CAREER: Journalist. Atlanta Journal-Constitution, Atlanta, GA, features editor until 1988; St. Petersburg Times, St. Petersburg, FL, former reporter; New York Times, New York, NY, currently editorial writer.
AWARDS, HONORS: Finalist, New York Public Library Helen Bernstein Book Award for Excellence in Journalism, 2000, for Out for Good: The Struggle to Build a Gay Rights Movement in America.
(Editor) The Prevailing South: Life and Politics in a Changing Culture, Longstreet Press (Atlanta, GA), 1988.
Homeless in America, Acropolis Books (New York, NY), 1988.
(With Adam Nagourney) Out for Good: The Struggle to Build a Gay Rights Movement in America, Simon & Schuster (New York, NY) 1999.
SIDELIGHTS: Dudley Clendinen, an editorialist for the New York Times, wrote Out for Good: The Struggle to Build a Gay Rights Movement in America with Times reporter Adam Nagourney. He has also edited The Prevailing South: Life and Politics in a Changing Culture, a collection of sixteen essays on the past, present, and future of Southern politics and culture. The essays are written by Southern historians, novelists, and journalists.
Out for Good sprang from an article Clendinen wrote for the New York Times op-ed page during the 1992 presidential election campaign. A seven-year project, the book required researching press accounts and conducting more than seven hundred taped interviews. The resulting book is an account of the gay rights movement in the United States, beginning with the 1969 riot at Stonewall Inn, a gay bar in New York City, and ending with the founding of the AIDS Coalition to Unleash Power (ACT UP) in 1987. It focuses on many of the personalities who figure in the gay rights movement, which has long lacked cohesiveness.
Some reviewers argued that the book represents the most comprehensive work on the subject, given that the authors widen their focus beyond New York and San Francisco to include happenings in cities throughout the United States. Among the events reviewed are the campaign of Franklin Kameny, the first openly gay candidate for federal office in 1971, and Anita Bryant's opposition to a gay rights ordinance in Florida during the late 1970s.
While critics welcomed Out for Good as an expansion of the literature on the gay rights movement, some suggested areas that remained to be explored. According to New York Times writer Stephen O. Murray, for example, Out for Good "vividly reports the activism and intramural conflicts of the 1970's gay and lesbian movement," but does not fulfill its aim of being a larger history. Lambda Book Report critic Bob Summer viewed the book as an "obviously painstaking collaboration," but advised readers that the "chronologically episodic assemblage is far from the whole saga of the gay political movement's 'struggle,'" due to the fact that its focus does not extend past the late 1980s.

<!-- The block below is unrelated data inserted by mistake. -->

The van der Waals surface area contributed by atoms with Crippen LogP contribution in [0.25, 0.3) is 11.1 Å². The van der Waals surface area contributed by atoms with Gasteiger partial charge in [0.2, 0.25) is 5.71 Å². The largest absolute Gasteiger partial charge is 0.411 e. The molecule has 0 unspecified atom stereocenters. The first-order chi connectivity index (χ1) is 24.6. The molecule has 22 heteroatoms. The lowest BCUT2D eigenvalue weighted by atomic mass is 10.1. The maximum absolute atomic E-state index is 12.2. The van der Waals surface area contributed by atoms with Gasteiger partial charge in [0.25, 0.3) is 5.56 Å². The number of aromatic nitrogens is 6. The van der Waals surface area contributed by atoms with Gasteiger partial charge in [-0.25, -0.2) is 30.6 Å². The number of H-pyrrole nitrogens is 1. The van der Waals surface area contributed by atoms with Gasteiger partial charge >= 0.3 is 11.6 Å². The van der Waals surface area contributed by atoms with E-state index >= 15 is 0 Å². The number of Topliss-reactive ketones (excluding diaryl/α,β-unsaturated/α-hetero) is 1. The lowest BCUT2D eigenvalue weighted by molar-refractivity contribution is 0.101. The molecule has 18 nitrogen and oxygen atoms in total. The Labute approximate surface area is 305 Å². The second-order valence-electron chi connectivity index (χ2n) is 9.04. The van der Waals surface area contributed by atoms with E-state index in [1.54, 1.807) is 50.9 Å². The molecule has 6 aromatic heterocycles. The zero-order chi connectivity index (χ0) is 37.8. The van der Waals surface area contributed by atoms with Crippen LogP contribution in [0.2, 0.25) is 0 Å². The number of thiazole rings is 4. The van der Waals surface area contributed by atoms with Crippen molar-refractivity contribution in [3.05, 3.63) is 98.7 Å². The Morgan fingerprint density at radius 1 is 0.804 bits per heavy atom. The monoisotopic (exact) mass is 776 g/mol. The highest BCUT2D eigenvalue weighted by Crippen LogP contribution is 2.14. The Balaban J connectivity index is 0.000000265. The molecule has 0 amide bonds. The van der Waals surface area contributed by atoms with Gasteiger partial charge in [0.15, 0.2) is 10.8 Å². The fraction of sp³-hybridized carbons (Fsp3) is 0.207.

Questions about the book's perspective were raised by Nation reviewer Martin Duberman, who called the work a "vivid but determinedly untheoretical history." Duberman suggested that "the lack of sympathy for radical politics and analysis in Out for Good is subtle but pervasive," adding that inadequate attention is paid to race, lesbians, and being gay in non-urban areas. At the same time, the critic added, "What this ambitious volume does do, it does exceedingly well. . . . Clendinen and Nagourney . . . capture the essential, quirky characteristics of a remarkable set of characters. I may quarrel with their assorted anointments and omissions, but I admire the shrewdness with which they've constructed their narrative and the crisp, lean prose in which they've conveyed it."
The difficulty of shaping a comprehensive history was often noted. As Brad Hooper commented in Booklist, while Out for Good "is a big, long, epic narrative" the authors "sensibly bring it down to human proportions by focusing on individuals' tales of participation." In a review for the Atlanta Journal-Constitution, Shane Harrison admired how "the authors never allow the many disparate threads of the story to become tangled into outright incomprehensibility." Harrison concluded that the work serves as "an invaluable document, impressively researched, remarkably well-written and groundbreaking in its scope."
BIOGRAPHICAL AND CRITICAL SOURCES:
Atlanta Journal-Constitution, June 13, 1999, Shane Harrison, review of Out for Good: The Struggle to Build a Gay Rights Movement in America, p. L13.
Booklist, June 1, 1999, Brad Hooper, review of Out for Good, p. 1782.
Journal of Southern History, August, 1990, A. Cash Koeniger, review of The Prevailing South: Life and Politics in a Changing Culture, p. 568.
Lambda Book Report, July-August, 1999, Bob Summer, review of Out for Good, p. 29.
Library Journal, June 15, 1999, E. James Van Buskirk, review of Out for Good, p. 94.
Los Angeles Times Book Review, October 23, 1988, review of The Prevailing South, p. 4.
Mississippi Quarterly, fall, 1990, Albert J. Devlin, review of The Prevailing South, pp. 555-557.
Nation, June 14, 1999, Martin Duberman, "Uncloseted History," p. 51.
New York Times, September 25, 1988, Andrea Stevens, review of Homeless in America, p. 30; July 5, 1999, Stephen O. Murray, review of Out for Good, p. E13.
Publishers Weekly, April 12, 1999, review of Out for Good, p. 60.
Social Forces, June, 1990, review of The Prevailing South, p. 1368.
365Gay.com,http://www.365gay.com/ (November 24, 2001), review of Out for Good.
Independent Gay Forum Online,http://www.indegayforum.org/ (November 24, 2001), Stephen O. Murray, "Tracing the Rise of the Gay Movement."
Paula Gordon Show Web site, http://paulagordon.com/show/clendinen/ (November 3, 2004), "Honestly Out."
Public Broadcasting Service Web site,http://www.pbs.org/newshour/ (November 24, 2001), News Hour transcript, David Gergen, review of Out for Good.*